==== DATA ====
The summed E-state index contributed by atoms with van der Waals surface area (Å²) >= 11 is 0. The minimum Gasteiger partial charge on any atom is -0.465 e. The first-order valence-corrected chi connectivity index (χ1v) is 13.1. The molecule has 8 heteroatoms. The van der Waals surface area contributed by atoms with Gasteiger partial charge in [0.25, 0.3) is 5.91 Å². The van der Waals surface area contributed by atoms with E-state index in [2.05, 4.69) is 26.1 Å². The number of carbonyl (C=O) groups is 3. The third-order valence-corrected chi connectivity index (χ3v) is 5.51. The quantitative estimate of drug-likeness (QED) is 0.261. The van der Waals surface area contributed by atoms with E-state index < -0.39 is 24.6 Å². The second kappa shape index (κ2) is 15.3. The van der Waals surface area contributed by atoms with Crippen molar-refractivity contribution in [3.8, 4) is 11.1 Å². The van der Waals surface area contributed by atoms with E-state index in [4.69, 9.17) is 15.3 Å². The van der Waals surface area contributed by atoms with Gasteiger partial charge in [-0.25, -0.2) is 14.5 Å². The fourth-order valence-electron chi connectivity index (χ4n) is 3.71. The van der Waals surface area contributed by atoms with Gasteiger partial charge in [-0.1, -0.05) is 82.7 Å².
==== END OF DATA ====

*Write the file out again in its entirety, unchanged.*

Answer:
The summed E-state index contributed by atoms with van der Waals surface area (Å²) >= 11 is 0. The minimum Gasteiger partial charge on any atom is -0.465 e. The first-order valence-corrected chi connectivity index (χ1v) is 13.1. The molecule has 8 heteroatoms. The van der Waals surface area contributed by atoms with Gasteiger partial charge in [0.25, 0.3) is 5.91 Å². The van der Waals surface area contributed by atoms with E-state index in [2.05, 4.69) is 26.1 Å². The number of carbonyl (C=O) groups is 3. The third-order valence-corrected chi connectivity index (χ3v) is 5.51. The quantitative estimate of drug-likeness (QED) is 0.261. The van der Waals surface area contributed by atoms with E-state index < -0.39 is 24.6 Å². The second kappa shape index (κ2) is 15.3. The van der Waals surface area contributed by atoms with Crippen molar-refractivity contribution in [3.8, 4) is 11.1 Å². The van der Waals surface area contributed by atoms with E-state index in [4.69, 9.17) is 15.3 Å². The van der Waals surface area contributed by atoms with Gasteiger partial charge in [-0.25, -0.2) is 14.5 Å². The fourth-order valence-electron chi connectivity index (χ4n) is 3.71. The van der Waals surface area contributed by atoms with Gasteiger partial charge in [-0.1, -0.05) is 82.7 Å².